EU heeds call for priority dispatch for small-scale generators


EU member states, through the Committee of Permanent Representatives, have voted in favor of ensuring the excess energy generated by small-scale solar installations up to 400 kW in size is fed into national grids.

The vote which approved priority dispatch is part of the lengthy and contentious legislative process of crafting the EU’s electricity market design, with regards to the energy transition.

The regulation now allows priority dispatch for small-scale renewable generation, high-efficiency co-generation and demonstration projects below 500 kW in capacity, but eligibility will be restricted to systems below 250 kW after 2026. Distribution and transmission grid operators must minimize curtailment or the re-dispatching of renewable energy under the system.

“Today’s vote is a huge victory for small-scale solar and renewable energy consumers,” said Aurélie Beauvais, policy director of SolarPower Europe. “It rewards the intensive efforts deployed by SolarPower Europe and 17 major stakeholders active in the Small is Beautiful campaign. This will pave the way for a significant growth of the small-scale solar market in Europe, open new business opportunities for our members and strengthen Europe’s industrial leadership in highly innovative and decentralized energy systems.”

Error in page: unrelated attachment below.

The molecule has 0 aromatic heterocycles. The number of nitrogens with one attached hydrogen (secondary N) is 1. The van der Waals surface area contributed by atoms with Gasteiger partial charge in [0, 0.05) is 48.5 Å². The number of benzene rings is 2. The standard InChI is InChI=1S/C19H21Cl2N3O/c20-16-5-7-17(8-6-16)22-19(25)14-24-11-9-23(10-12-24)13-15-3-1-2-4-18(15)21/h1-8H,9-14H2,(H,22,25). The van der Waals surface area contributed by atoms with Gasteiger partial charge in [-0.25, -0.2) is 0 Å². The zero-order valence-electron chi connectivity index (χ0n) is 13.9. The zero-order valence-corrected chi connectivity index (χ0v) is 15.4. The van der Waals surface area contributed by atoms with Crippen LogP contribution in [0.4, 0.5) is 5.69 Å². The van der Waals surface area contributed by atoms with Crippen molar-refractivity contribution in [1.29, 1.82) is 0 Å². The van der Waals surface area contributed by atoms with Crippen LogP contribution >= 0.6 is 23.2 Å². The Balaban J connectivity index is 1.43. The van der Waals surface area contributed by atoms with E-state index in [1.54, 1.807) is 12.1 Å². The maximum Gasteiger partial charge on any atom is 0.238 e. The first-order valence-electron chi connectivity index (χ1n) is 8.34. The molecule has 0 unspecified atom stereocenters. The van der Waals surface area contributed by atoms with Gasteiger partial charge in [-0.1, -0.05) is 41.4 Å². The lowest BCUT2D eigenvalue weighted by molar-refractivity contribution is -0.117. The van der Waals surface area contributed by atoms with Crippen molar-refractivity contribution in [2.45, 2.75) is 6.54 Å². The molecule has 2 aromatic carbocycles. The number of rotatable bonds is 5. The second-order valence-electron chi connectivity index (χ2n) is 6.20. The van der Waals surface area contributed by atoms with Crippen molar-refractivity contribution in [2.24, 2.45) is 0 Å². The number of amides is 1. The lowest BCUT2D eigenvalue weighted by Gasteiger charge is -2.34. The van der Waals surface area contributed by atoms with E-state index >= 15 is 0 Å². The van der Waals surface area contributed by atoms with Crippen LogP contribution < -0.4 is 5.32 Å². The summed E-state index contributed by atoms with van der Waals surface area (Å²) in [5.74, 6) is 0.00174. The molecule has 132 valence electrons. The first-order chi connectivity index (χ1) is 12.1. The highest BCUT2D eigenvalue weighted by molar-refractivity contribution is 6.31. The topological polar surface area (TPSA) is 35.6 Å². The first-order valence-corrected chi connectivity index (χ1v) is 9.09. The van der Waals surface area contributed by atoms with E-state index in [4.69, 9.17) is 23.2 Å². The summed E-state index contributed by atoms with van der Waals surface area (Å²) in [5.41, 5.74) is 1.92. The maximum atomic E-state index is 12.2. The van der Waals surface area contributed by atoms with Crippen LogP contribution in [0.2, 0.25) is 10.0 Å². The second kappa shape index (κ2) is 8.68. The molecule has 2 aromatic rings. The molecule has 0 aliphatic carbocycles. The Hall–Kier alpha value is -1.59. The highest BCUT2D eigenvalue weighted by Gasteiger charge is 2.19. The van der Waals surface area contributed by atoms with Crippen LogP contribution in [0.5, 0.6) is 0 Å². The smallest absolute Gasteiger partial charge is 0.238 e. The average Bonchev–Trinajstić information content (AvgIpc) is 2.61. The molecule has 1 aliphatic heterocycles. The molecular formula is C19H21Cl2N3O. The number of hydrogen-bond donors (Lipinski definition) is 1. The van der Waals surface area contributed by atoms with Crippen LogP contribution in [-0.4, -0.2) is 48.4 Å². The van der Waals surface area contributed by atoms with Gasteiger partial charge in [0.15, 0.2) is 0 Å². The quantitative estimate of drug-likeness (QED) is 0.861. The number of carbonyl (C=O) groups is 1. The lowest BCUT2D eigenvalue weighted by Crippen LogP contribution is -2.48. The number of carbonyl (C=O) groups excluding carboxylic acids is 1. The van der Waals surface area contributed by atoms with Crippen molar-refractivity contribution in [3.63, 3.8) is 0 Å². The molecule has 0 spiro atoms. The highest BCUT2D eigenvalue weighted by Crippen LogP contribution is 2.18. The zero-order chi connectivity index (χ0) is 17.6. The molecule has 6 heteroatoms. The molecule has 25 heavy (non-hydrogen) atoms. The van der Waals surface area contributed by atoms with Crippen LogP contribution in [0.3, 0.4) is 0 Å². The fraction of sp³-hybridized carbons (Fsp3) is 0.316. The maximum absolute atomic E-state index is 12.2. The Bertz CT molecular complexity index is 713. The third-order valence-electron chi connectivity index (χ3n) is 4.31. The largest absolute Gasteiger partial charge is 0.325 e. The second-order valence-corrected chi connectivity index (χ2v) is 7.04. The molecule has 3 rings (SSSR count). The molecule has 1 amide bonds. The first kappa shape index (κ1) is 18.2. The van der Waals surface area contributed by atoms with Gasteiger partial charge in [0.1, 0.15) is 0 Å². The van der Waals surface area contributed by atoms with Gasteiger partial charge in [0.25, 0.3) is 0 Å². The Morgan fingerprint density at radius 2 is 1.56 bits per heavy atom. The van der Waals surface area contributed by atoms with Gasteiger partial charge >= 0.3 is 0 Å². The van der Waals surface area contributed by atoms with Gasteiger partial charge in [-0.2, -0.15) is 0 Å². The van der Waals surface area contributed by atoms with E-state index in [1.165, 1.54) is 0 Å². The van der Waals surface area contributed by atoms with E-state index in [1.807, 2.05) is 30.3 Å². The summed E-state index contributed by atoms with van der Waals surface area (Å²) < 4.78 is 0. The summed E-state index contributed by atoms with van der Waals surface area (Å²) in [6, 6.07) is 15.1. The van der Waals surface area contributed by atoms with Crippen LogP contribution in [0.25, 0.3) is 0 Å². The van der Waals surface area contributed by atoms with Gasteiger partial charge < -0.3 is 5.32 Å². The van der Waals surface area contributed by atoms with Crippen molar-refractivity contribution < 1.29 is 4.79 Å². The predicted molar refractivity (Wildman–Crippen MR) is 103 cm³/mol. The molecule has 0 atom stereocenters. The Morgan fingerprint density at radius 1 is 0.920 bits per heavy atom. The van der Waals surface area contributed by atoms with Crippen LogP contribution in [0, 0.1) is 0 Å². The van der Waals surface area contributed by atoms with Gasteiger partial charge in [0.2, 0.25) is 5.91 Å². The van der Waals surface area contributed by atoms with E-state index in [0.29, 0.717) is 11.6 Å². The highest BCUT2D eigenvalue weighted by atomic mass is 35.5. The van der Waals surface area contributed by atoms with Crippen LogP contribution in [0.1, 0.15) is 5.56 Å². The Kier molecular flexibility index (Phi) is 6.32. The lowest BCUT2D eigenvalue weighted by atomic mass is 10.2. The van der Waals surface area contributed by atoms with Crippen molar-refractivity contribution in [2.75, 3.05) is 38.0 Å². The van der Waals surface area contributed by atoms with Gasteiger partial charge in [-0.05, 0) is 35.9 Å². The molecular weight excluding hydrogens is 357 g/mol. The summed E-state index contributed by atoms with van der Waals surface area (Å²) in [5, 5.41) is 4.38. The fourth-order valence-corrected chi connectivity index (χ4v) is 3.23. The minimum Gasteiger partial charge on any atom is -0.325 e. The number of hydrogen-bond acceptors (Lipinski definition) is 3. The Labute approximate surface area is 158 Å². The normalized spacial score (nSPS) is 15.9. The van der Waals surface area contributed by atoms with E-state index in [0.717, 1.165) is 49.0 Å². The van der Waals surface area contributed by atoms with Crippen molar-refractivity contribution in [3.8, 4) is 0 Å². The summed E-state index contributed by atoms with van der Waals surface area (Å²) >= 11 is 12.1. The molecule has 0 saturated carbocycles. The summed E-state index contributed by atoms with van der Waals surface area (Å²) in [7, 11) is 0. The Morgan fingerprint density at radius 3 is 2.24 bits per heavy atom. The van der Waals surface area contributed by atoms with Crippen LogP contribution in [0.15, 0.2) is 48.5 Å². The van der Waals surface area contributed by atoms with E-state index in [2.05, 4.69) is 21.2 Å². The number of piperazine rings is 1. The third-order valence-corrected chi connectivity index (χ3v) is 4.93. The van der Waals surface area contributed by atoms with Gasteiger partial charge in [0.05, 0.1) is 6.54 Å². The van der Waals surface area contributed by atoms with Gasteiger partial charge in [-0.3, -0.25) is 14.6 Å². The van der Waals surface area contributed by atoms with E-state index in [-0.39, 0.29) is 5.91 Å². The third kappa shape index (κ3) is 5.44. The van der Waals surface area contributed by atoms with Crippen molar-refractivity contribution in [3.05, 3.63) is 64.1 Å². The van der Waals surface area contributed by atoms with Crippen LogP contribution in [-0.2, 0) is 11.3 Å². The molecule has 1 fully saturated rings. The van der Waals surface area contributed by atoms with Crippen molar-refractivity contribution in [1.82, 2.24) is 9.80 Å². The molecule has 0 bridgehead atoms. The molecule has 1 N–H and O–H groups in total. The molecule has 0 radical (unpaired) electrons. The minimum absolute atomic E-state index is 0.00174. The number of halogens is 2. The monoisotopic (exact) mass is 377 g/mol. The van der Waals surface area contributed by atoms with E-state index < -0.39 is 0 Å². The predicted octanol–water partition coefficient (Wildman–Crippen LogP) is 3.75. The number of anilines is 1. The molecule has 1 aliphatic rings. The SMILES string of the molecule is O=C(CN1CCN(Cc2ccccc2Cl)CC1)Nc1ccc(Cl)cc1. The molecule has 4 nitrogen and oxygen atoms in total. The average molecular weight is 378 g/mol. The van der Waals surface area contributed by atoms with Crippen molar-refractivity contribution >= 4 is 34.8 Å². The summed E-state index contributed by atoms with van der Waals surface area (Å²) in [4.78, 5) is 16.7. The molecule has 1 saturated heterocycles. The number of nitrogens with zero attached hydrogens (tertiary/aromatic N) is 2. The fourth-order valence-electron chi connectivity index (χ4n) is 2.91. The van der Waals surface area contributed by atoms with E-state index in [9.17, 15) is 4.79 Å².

Victory for small-scale generators

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Various EU institutions had previously indicated guaranteeing priority dispatch for small-scale generators would be unfavorable, since it would create a discriminatory market situation. The EU Parliament wrote: “Providing exemptions to some market participants and discriminating against others fundamentally undermines the market structure, increases the costs to consumers and creates uncertainty [for] investors. Renewable sources are the most competitive producers under market conditions.”

Small-scale generators rebelled after an EU policy proposal sought to expose them to the same market rules as traditional utilities. Lobbyists pointed out the political bloc’s pledge to shape the energy transition in such a way that “consumers and communities will be empowered to actively participate in the electricity market and generate their own electricity, consume it or sell it back to the market”.

The Small is Beautiful campaign, comprising more than a dozen European solar organizations, drew up an agenda to include priority dispatch for small-scale generators into the EU’s new market design, making such installations more attractive.

“The initial plan to remove priority dispatch would have subjected households, schools, hospitals and small businesses that have invested in solar to disproportionate market and administrative requirements,” said Naomi Chevillard, policy advisor at SolarPower Europe. “Having avoided this, we can now look forward to a bright future for decentralized solar generation and consumer empowerment, which is positive news for the clean energy transition.”

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